Charlotte lost more than its swagger and one of its two megabanks in the financial meltdown of 2008. It also shed lots of well-paying jobs. In Mecklenburg County alone, the number of financial-sector jobs fell 7% to 48,158 in 2009, according to the state Employment Security Commission. The average weekly wage in that sector dropped 10.8% to $1,715.61. “We lost, with the merger of Wachovia and Wells Fargo, 215 to 300 high-salaried individuals,” says Tony Crumbley, vice president for research at the Charlotte Chamber of Commerce. “These are million-dollar-a-year jobs.”
Trouble at the banks had a ripple effect on professional firms that work with them, says Mike Walden, an economics professor at N.C. State University. All of that helped decrease the average weekly wage in Mecklenburg County 2.6% in 2009 to $997.36, while the statewide average rose slightly to $766.08. But Mecklenburg didn’t suffer alone. Wages dropped in every county of the Charlotte region — the only region in the state so affected — and Mecklenburg wasn’t even the worst of it. The average wage in neighboring Cabarrus County fell 3.3%. Another of Mecklenburg’s neighbors, Union County, fell 2.6%.
In each county of the region, national and local circumstances contributed to the wage declines. Recession has dealt a big blow to manufacturing nationwide, and several counties suffered layoffs by big manufacturing employers. In Cabarrus, 1,100 jobs went up in smoke when Richmond, Va.-based Philip Morris USA Inc closed its cigarette plant in Concord last year. That accounted for 18% of the nearly 6,000 jobs the county lost in 2009. Cabarrus also suffered from the woes of NASCAR racing teams based there. “A lot of those companies that were sponsoring them have had to cut funding, so as a result they’ve had to cut staff,” says Vanessa Goeschl, vice president of research at the Charlotte Regional Partnership, an economic-development nonprofit. “Those are $70,000-a-year jobs.”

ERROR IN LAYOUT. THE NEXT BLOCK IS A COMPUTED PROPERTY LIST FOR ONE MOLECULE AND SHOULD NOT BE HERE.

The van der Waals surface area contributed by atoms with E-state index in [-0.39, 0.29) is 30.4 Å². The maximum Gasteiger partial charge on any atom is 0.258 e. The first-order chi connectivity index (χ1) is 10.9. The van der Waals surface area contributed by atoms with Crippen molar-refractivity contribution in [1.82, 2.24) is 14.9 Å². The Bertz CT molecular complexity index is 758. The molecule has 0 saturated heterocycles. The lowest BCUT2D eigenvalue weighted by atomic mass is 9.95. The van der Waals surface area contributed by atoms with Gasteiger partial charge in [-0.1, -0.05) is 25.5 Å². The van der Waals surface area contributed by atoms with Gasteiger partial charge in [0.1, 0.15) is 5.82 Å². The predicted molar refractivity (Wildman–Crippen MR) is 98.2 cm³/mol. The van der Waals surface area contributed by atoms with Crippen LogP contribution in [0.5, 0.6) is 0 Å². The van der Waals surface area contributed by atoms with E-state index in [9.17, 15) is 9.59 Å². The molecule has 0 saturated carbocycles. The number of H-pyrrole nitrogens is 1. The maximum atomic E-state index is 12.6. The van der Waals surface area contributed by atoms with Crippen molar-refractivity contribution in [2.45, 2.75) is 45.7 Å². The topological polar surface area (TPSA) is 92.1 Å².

But it’s more than just isolated cases of bad luck or random effects of recession that caused wages to drop throughout the region. With the biggest and best-paid work force, Mecklenburg impacts economies in neighboring counties. “A lot of the people that were making money here, they lived in the outlying counties,” Goeschl says. “They bought large homes. They spent their money on luxury items, and that’s been scaled back.”
The reduction in spending resulted in wage cuts and layoffs in surrounding counties. “That income that was circulating in the region has declined. With that, the purchasing power has declined. The number of goods and services being bought has declined.”
The Epicentre cannot hold
It’s a hub of entertainment and shopping in downtown Charlotte, but since opening two years ago the 300,000-square-foot EpiCentre also has been the focal point of disputes between its developers and contractors (Regional Report, September 2009). Now it’s a battleground fought over by the developers and their lender. In July, Birmingham, Ala.-based Regions Financial Corp. began foreclosure proceedings against Pacific Avenue LLC and Pacific Avenue II LLC, Charlotte companies managed by Afshin Ghazi, which the bank says have defaulted on a $90 million debt. Ghazi’s companies moved to prevent foreclosure on the property — just a block from Bank of America Corp. headquarters and the home court of the Charlotte Bobcats — by filing for Chapter 11 bankruptcy.